Seemingly everyone today makes available a smartphone mobile application.  What information does your company’s app collect?  Does it copy the user’s address book and, if so, why?  And, importantly, has your company’s privacy policy been updated to disclose these facts to users?  Where?

Businesses should ensure that their mobile app privacy practices are reflected in a privacy policy.  And it is advisable where possible to strive for consistency between their website and mobile app policies.  Unless the mobile app has its own, readily available and conspicuous privacy policy, regulators will likely deem, as they have in cases to date, that the online privacy policy applies.

Pursuant to a 2012 agreement between the California Attorney General and the eight leading online app store platforms, the platforms must provide a means by which a prospective user may review the privacy practices of the app before it is downloaded, either through a statement or a hyperlink, if the app makes that available.  (Note that the California Attorney General has taken the position that California state law requires apps to have a privacy policy.)  Consistent with this, a company should review the accuracy of the disclosures made by the app itself and at the app store platform from which it is available for download.  And it should consider whether different versions of its apps collect, use, or share information differently, both by operating system and by iteration of the app.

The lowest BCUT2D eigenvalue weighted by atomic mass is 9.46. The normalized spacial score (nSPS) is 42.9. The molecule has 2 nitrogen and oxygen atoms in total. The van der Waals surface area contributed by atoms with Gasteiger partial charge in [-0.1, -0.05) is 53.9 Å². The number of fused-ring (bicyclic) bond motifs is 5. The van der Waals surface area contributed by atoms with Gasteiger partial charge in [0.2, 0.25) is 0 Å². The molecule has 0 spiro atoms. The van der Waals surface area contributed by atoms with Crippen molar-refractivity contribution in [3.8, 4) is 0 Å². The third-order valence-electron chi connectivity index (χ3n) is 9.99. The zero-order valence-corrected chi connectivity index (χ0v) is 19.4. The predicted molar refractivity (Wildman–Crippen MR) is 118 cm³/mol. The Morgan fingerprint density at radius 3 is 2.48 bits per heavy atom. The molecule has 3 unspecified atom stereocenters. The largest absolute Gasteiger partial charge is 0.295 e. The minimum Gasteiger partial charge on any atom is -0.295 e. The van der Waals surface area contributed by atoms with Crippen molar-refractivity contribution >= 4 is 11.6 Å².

Accuracy is vital.  Both federal and state regulators have brought enforcement actions against mobile app developers and owners for allegedly misleading statements in their privacy policies regarding the mobile app.  For example, last year the FTC charged Goldenshores Technologies, which offered a flashlight app, with failing to disclose in its privacy policy or end user license agreement that the app collected geo-location data and shared that information with third parties.  Last month, the FTC charged Snapchat with similar privacy violations, including sharing of geolocation information and collection of contacts information, both without notice to users.

To help companies address privacy issues arising from their mobile apps, a number of industry groups and trade associations have developed codes of conduct or best practices.  Once again the California Attorney General has expressed a view, publishing a set of “Privacy on the Go” recommendations in January 2013.  Many industry groups and think tanks have chimed in with recommended best practices as well.  All of these are sources of good advice.  Remember, however, if a company pledges to adhere to a particular code, then it should ensure that it does in fact live up to those recommendations.

In addition, in 2013 a multistakeholder group convened by the National Telecommunications and Information Administration released a draft code of conduct regarding the transparency of privacy practices in mobile apps.  That code, which will most directly affect app developers, as they actually write the app software, provides that an app present, before being downloaded, certain specified information regarding whether certain categories of personal data are collected by the app and, if so, whether those data are shared and with whom.  That code is currently undergoing evaluation by interested parties.

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